Monday, January 30, 2012

Pam Houston, Airplane Reader

It was in late 2003 or early 2004 when I first met Pam Houston. We were on an early morning airport run from Davis, CA to the Sacramento airport.

To get from Davis to the airport, you have to hurtle across a spindly causeway that spans the swollen lowlands of the Sacramento river valley; usually you can see night herons and cranes skimming the rice fields on both sides of the elevated highway as you race past. The Sacramento airport also lies (in)conveniently within a major bird migration pathway. Last week a United aircraft experienced a bird strike shortly after takeoff, and had to return to the airport; an engine was damaged, birds most likely died, passengers were rerouted, etc. In my book The Textual Life of Airports, I explore Sacramento's unique and vexed relationship with birds (see chapter 8).

Anyway, Pam and I were being shuttled across the causeway by the eternally gracious Janie Guhin of UC Davis. Pam and I started exchanging various airport myths and airline lore, and very quickly we realized that we shared a common obsession. I told her some of my stories from working at the airport outside of Bozeman; she shared her quirky perspective on simultaneously being a frequent flier and a ranch girl ('girl' here used with full respect and critical scare-quotes).

A few years later, over lunch, Pam told me all about the novel she was working on at the time: she described how the narrative was punctuated by little inter-chapters that would take place in flight; the main character was always flying to or away from some romantic (conceived broadly) connection. I was, of course, excited about the possibilities of such a literary work.

Now that book has just been released: it's called Contents May Have Shifted. Pam wrote a beautiful and brilliant piece for me & Mark Yakich to feature at Airplane Reading; it begins in the Denver airport, and ends in the air—or really, it's a flight that takes the reader right to her novel, like a möbius strip made of words...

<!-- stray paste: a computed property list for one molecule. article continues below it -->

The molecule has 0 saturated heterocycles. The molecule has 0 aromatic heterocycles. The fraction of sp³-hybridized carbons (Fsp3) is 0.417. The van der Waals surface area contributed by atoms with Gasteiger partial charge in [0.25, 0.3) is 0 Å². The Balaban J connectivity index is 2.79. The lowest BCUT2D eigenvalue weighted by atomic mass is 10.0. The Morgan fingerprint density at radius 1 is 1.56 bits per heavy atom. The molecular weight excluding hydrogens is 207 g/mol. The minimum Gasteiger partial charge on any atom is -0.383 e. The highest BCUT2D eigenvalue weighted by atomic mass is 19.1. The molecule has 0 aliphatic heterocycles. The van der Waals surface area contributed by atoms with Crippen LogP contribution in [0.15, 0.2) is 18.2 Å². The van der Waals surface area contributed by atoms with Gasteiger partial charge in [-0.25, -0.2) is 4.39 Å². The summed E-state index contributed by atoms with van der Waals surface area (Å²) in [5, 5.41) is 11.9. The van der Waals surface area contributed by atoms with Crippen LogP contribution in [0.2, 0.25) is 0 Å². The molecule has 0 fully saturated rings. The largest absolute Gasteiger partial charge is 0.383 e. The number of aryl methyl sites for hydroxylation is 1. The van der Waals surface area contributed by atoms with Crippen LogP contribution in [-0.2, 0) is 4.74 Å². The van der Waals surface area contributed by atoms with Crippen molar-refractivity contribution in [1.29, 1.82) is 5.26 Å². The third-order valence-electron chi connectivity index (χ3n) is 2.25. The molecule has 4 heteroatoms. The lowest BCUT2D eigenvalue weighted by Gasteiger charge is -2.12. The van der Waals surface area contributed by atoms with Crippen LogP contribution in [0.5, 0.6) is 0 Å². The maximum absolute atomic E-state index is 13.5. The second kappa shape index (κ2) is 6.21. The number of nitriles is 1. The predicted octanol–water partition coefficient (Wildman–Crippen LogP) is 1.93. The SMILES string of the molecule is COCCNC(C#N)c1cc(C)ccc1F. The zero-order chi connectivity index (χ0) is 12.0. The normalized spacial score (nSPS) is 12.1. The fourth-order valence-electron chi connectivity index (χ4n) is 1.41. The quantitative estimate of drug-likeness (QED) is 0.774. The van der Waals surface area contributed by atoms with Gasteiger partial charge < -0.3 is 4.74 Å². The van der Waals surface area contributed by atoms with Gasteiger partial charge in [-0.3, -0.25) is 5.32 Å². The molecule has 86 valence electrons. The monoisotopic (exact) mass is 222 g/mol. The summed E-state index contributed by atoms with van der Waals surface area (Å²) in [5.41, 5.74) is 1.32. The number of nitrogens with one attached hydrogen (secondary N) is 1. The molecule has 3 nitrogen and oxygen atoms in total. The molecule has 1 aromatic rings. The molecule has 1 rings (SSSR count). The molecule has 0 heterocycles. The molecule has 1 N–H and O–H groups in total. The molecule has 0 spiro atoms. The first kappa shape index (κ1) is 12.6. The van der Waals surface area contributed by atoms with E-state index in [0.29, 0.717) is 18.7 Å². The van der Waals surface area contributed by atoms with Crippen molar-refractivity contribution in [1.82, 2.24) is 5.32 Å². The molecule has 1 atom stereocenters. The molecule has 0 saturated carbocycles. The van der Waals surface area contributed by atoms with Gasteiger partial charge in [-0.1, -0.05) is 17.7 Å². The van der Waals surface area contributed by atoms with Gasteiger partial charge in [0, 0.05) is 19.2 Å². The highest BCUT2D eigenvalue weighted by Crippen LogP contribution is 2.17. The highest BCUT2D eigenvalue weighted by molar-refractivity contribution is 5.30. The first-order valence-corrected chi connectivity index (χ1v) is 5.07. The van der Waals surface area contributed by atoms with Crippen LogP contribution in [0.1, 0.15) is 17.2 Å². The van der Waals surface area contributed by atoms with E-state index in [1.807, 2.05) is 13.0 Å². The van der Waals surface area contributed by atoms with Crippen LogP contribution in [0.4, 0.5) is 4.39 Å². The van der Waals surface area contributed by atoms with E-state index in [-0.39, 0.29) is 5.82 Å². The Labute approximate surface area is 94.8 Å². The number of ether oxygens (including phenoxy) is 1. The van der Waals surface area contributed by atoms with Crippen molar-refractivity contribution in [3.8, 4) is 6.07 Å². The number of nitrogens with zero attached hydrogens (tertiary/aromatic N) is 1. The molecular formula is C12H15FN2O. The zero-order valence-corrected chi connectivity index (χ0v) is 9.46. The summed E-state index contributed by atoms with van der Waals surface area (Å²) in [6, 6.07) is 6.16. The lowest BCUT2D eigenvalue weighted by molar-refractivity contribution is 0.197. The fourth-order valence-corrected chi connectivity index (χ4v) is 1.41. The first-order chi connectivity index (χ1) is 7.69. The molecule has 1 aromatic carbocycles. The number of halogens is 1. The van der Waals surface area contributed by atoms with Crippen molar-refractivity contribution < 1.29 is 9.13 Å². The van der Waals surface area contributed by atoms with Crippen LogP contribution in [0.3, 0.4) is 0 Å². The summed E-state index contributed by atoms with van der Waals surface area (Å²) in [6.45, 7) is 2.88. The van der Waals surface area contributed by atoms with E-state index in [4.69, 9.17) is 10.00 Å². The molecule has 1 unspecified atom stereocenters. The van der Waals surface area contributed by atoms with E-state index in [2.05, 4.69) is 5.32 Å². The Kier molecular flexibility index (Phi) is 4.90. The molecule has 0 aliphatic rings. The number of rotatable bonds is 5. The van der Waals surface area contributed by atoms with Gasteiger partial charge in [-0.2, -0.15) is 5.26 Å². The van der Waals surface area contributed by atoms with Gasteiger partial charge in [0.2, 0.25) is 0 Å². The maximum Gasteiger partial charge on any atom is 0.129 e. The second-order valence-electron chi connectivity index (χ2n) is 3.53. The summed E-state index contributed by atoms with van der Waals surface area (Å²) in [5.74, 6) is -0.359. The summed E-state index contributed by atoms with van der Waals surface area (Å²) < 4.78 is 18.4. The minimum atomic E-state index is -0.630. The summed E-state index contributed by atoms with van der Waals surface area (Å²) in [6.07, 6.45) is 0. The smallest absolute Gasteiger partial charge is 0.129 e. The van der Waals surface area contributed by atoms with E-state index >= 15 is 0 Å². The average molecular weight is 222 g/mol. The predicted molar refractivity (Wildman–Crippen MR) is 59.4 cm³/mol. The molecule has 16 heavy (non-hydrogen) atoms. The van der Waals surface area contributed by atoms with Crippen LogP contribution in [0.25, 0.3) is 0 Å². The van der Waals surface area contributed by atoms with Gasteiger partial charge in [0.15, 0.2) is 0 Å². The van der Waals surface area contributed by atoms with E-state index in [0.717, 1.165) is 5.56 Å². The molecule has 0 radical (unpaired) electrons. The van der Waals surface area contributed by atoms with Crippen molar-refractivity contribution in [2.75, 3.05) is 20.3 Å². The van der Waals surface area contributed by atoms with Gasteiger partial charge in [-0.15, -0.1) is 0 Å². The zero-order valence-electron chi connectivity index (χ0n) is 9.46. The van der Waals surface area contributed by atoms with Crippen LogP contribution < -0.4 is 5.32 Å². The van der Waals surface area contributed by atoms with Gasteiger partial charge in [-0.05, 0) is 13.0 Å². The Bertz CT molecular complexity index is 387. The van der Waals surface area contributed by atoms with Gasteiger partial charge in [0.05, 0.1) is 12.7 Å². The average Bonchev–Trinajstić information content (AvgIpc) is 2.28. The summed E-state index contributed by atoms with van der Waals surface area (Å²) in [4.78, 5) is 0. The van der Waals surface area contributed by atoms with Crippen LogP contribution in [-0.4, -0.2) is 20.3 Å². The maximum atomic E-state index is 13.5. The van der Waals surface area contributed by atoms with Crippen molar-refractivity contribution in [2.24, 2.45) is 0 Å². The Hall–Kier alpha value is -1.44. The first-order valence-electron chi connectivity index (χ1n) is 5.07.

I feel really fortunate to have crossed paths with Pam Houston, on the way to the airport.

Tuesday, January 17, 2012

Grab Bag

Today Continuum featured my book on their Literary Studies blog, and over on his site Roy Christopher wrote an engaging distillation of "terminal philosophy," which includes a discussion of my book.

Then there's this:

It may not look like anything special, but as is the way of so much airport culture, it is an amalgam of stories, myths, and attitudes—all bundled in a mundane object. It's a custom Ziploc baggy handed out at the Philadelphia airport (circa 2006) during the infamous 3-1-1 time period, after the liquid and gel scare.

Remember the scene? Silver trashcans overflowing with Right Guard, Secret, and Gillette sticks... So much aromatic confidence and plastic material discarded in a single TSA mandate. In 1894 Kate Chopin used the marvelous and seemingly innocuous phrase "grip-sack" toward the end of "The Story of an Hour." The airport Ziploc represents another chapter in this American narrative of travel disasters, botched communication, and the freedom that flees.

I think I am going to start posting here all the bits and scraps that didn't make it into my book The Textual Life of Airports. There's some really good stuff, all rife with subtleties & niceties...